Members of the royal family have joined politicians and the armed forces at a National Service of Remembrance at the Cenotaph in central London.
The socially distanced event, which was closed off to the public because of the four-week national lockdown in England, saw The Queen, the Prince of Wales, the prime minister and the leader of the opposition, Sir Keir Starmer, all pay their respects.
Around the UK, people observed the annual two-minute silence at 11:00 GMT, with small ceremonies in Scotland, Wales and Northern Ireland taking place according to national restrictions.
In London, a select number of veterans were invited to attend the service at the Cenotaph, which usually attracts 10,000 members of the public.
D-Day veteran John Aichison, 96, was among those who took part - he was one of about 150 personnel from the Royal Navy, Army and Royal Air Force.
Prime Minister Boris Johnson laid a wreath, followed by the leader of the Labour party, Sir Keir Starmer.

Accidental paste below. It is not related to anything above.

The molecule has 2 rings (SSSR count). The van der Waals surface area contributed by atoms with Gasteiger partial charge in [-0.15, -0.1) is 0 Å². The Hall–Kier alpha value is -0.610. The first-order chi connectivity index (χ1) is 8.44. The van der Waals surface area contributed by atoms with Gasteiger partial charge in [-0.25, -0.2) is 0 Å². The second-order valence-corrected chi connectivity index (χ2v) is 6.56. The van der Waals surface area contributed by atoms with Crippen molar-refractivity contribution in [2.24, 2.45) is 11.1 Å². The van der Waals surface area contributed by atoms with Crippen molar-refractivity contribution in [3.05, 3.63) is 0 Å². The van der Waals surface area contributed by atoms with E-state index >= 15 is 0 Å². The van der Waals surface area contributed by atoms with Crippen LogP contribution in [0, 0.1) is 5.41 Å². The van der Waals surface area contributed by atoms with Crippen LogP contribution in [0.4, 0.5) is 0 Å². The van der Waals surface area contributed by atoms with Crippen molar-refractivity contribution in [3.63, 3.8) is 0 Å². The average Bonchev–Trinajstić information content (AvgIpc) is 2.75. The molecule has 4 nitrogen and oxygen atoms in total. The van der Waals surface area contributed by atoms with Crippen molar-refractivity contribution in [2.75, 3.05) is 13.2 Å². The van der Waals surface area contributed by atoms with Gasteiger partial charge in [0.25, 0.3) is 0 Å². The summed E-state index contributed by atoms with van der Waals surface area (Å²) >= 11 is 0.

Away from the Cenotaph, the Chelsea Pensioners stood at their windows.
In Scotland, veteran Charlie MacVicar, who served for 23 years with the Royal Scots, paid his respects at the Royal British Legion Remembrance Garden in Grangemouth.
A small number of serving and former Royal Marine Commandos also gathered at Spean Bridge, near Fort William.
In Seaham, County Durham, a ceremony was held by the Tommy statue.
Northern Ireland First Minister Arlene Foster laid a wreath in Enniskillen.
In Peterborough, at the war memorial in the city, a veteran held the British flag aloft.
Another veteran captured events on his phone.
Members of the public booked ahead to observe the "virtual" Act of Remembrance from the Armed Forces Memorial at the National Memorial Arboretum in Alrewas, Staffordshire.
The event was broadcast live online.
Merchant Navy veteran Bill Bennett, 94, was one of many to stand on his doorstep and observe the silence at 11:00 GMT.
John Maffey 93, did the same in Knutsford, Cheshire.
And Malcolm Clerc, 94 - who served in the Navy Atlantic convoys during World War Two - was determined to attend a socially distanced service in Cheshire.